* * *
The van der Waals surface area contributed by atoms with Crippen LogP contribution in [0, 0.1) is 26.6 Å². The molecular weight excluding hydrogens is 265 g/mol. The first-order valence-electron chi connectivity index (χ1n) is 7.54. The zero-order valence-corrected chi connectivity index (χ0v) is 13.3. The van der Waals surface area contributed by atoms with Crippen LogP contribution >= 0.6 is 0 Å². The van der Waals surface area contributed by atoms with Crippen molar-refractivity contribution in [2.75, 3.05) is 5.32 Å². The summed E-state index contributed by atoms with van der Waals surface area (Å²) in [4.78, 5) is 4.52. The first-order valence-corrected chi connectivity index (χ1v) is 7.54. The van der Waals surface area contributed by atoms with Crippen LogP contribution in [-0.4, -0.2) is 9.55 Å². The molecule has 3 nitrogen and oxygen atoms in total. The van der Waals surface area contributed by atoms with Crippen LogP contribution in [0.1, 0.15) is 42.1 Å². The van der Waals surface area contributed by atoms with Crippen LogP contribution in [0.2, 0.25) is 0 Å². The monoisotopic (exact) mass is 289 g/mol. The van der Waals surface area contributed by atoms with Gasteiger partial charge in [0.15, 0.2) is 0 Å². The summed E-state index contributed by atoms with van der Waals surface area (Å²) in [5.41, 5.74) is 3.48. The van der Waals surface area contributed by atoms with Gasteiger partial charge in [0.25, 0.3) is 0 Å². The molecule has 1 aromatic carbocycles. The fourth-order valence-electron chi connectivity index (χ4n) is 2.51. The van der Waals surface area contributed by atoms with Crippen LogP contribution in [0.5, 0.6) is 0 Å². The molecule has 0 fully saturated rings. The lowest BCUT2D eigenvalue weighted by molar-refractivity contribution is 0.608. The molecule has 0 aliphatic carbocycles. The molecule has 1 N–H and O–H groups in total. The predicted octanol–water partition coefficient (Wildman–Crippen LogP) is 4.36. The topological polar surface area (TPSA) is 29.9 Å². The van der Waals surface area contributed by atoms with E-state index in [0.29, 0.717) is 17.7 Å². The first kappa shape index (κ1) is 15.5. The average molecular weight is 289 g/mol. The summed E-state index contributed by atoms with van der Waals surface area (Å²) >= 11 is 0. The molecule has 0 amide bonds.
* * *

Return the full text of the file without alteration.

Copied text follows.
The van der Waals surface area contributed by atoms with Crippen LogP contribution in [0, 0.1) is 26.6 Å². The molecular weight excluding hydrogens is 265 g/mol. The first-order valence-electron chi connectivity index (χ1n) is 7.54. The zero-order valence-corrected chi connectivity index (χ0v) is 13.3. The van der Waals surface area contributed by atoms with Crippen LogP contribution >= 0.6 is 0 Å². The van der Waals surface area contributed by atoms with Crippen molar-refractivity contribution in [2.75, 3.05) is 5.32 Å². The summed E-state index contributed by atoms with van der Waals surface area (Å²) in [4.78, 5) is 4.52. The first-order valence-corrected chi connectivity index (χ1v) is 7.54. The van der Waals surface area contributed by atoms with Crippen LogP contribution in [-0.4, -0.2) is 9.55 Å². The molecule has 3 nitrogen and oxygen atoms in total. The van der Waals surface area contributed by atoms with Crippen LogP contribution in [0.1, 0.15) is 42.1 Å². The van der Waals surface area contributed by atoms with Crippen LogP contribution in [0.2, 0.25) is 0 Å². The monoisotopic (exact) mass is 289 g/mol. The van der Waals surface area contributed by atoms with Gasteiger partial charge in [0.15, 0.2) is 0 Å². The summed E-state index contributed by atoms with van der Waals surface area (Å²) in [5.41, 5.74) is 3.48. The van der Waals surface area contributed by atoms with Gasteiger partial charge in [0.25, 0.3) is 0 Å². The molecule has 1 aromatic carbocycles. The fourth-order valence-electron chi connectivity index (χ4n) is 2.51. The van der Waals surface area contributed by atoms with Crippen LogP contribution in [0.5, 0.6) is 0 Å². The molecule has 0 fully saturated rings. The lowest BCUT2D eigenvalue weighted by molar-refractivity contribution is 0.608. The molecule has 0 aliphatic carbocycles. The molecule has 1 N–H and O–H groups in total. The predicted octanol–water partition coefficient (Wildman–Crippen LogP) is 4.36. The topological polar surface area (TPSA) is 29.9 Å². The van der Waals surface area contributed by atoms with E-state index in [0.29, 0.717) is 17.7 Å². The first kappa shape index (κ1) is 15.5. The average molecular weight is 289 g/mol. The summed E-state index contributed by atoms with van der Waals surface area (Å²) >= 11 is 0. The molecule has 0 amide bonds.